Selective Mutism Treatment Scottsdale | Phoenix

Psychologists and psychiatrists at Shier Private Practice, in Scottsdale, AZ specialize in the treatment of selective mutism. Our private outpatient clinic offers a comprehensive psychiatric/medical assessment and treatment plan. Treatment may include medications, behavioral therapies or a combination of treatments.

What is Selective Mutism?

Children struggling with selective mutism have difficulty speaking in public where other people outside of their family can hear them. They will either not speak at all outside of the house or will speak in a barely audible whisper and they do not initiate conversation nor respond when spoken to. Children with selective mutism will usually talk at home and with immediate family members, but will often not speak, even around close friends or second degree relatives. Social anxiety tends to be a co-occurring issue which leads children with selective mutism to typically have an additional diagnosis such as social anxiety disorder otherwise known as social phobia.

What are the Symptoms of Selective Mutism?

The DSM-5 diagnostic criteria for selective mutism are:

  1. Consistent failure to speak in specific social situations in which there is an expectation for speaking (e.g., at school) despite speaking in other situations.
  2. The disturbance interferes with educational or occupational achievement or with social communication.
  3. The duration of the disturbance is at least 1 month (not limited to the first month of school).
  4. The failure to speak is not attributable to a lack of knowledge of, or comfort with, the spoken language required in the social situation.
  5. The disturbance os mpt better explained by a communication disorder (e.g., childhood-onset fluency disorder) and does not occur exclusively during the course of autism spectrum disorder, schizophrenia, or another psychotic disorder.

How Common is Selective Mutism and how do I Know if my Child has it?

Selective mutism is a relatively rare disorder with point prevalence ranging between 0.03% and 1% of school aged children. Typically its onset is prior to the age of 5 years but may not be recognized until entry into school where more social demands are placed on your child. Often teachers will approach parents to let them know about the communication struggles their child is facing at school and often it comes as a surprise to parents. Since these kids usually speak at home and around siblings it can sometimes come as very scary and unexpected news. It is important to rule out other causes of speech issues such as stuttering, speech sound disorder, autism spectrum disorder, schizophrenia or severe intellectual disability. Typically these conditions show the same level of speech impairment across various social settings versus children with selective mutism speak well at home but not in specific social situations.

What are the Consequences of having Selective Mutism?

Common consequences of selective mutism are academic and educational impairment as it is difficult for teachers to assess skills such as reading. Selective mutism also interferes with social communication which can compound your child’s existing fear of school and new places. It can lead to an increasing sense of social isolation and can result in getting teased and picked on by classmates.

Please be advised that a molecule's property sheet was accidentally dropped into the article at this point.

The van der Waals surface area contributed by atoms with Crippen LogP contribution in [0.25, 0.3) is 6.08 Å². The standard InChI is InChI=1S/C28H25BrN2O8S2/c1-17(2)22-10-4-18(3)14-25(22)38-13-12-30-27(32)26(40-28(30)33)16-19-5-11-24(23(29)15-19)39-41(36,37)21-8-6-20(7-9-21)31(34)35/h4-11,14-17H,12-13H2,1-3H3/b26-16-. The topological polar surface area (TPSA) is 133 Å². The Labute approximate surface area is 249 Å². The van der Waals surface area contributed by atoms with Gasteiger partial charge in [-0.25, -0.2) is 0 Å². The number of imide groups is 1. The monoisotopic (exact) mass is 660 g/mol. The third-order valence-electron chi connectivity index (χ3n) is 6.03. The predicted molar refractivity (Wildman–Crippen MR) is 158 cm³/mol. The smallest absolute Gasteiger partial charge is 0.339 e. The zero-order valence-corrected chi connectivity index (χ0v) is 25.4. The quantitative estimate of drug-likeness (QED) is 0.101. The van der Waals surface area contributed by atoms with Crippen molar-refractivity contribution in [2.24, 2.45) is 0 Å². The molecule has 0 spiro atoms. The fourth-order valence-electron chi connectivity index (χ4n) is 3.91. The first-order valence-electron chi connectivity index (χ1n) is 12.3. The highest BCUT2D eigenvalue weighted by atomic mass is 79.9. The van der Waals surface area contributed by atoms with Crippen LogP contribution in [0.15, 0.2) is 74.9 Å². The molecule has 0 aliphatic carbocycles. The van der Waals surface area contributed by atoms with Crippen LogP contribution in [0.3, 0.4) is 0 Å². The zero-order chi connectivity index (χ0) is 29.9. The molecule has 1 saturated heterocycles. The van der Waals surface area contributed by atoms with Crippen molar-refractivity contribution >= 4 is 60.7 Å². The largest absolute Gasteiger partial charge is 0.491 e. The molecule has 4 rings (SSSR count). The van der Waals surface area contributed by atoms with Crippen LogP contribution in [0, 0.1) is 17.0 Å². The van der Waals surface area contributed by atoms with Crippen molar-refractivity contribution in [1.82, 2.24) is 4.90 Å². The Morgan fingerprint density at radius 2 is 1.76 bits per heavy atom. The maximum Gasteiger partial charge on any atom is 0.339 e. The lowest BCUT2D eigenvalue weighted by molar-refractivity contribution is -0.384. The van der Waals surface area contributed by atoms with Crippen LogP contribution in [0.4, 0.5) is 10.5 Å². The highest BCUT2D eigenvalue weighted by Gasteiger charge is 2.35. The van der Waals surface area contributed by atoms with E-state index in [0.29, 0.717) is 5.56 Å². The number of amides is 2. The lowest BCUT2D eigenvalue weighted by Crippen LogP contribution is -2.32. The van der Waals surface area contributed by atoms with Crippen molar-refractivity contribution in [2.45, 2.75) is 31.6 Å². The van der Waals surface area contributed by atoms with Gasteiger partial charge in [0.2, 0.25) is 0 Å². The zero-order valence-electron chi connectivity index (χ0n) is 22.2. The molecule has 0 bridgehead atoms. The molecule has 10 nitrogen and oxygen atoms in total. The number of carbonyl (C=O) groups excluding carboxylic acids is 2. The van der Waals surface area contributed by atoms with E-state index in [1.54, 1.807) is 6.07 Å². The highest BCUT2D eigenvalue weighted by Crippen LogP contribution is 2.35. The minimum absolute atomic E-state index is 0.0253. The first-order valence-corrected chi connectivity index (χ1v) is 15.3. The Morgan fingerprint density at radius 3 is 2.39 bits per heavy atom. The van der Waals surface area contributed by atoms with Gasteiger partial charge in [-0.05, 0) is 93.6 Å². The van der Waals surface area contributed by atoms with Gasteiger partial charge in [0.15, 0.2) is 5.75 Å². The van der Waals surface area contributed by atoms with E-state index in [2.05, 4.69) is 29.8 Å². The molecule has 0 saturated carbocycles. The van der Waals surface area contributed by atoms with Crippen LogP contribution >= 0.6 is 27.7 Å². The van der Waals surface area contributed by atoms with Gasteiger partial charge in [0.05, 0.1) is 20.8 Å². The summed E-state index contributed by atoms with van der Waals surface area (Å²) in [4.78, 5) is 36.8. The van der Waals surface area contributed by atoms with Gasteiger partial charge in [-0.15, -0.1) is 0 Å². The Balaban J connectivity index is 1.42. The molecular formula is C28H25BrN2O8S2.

How is Selective Mutism Diagnosed?

Selective mutism is best treated as early as possible so if your child has not spoken by their mid-year of kindergarten seek an evaluation by a mental health professional. The diagnosis of selective mutism requires a thorough biopsychosocial psychiatric or psychological and medical assessment to confirm the diagnosis and rule out other psychological or medical conditions.

What is the Treatment for Selective Mutism?

The treatment of selective mutism varies from individual to individual but may consist of medication to treat underlying anxiety in conjunction with therapy. Typically therapy targets anxiety by teaching various relaxation techniques which can be employed in conjunction with behavioral therapy. Behavioral therapy work is done both with the child as well as the family to create a hierarchy of speech goals that the child is supported to conquer. It may start with speaking around someone who they are very comfortable with and then slowly introducing another individual in the room or may start with easier goals such as saying a short sentence to grandma with harder future goals of making a request in class. Often it is necessary to work with the family in order to help family and friends recognize when they are inadvertently supporting the mutism by stepping in to make requests for their child or sibling, curtailing opportunities for the child to speak for themselves. In some cases selective mutism may disappear over time on its own but as it fades in its place remains the social anxiety which drove it into existence in the first place. For this reason, even if speech seems to be improving on its own, therapy is vital in order to address the social anxiety that fueled the selective mutism into being and which could lead to new anxiety-based struggles such as general anxiety, separation anxiety or phobias.

Last update: February 25, 2019

The content on this website is not intended to be a substitute for professional medical advice, diagnosis, or treatment. Always seek the advice of your physician or other qualified health provider with any questions you may have regarding a medical condition.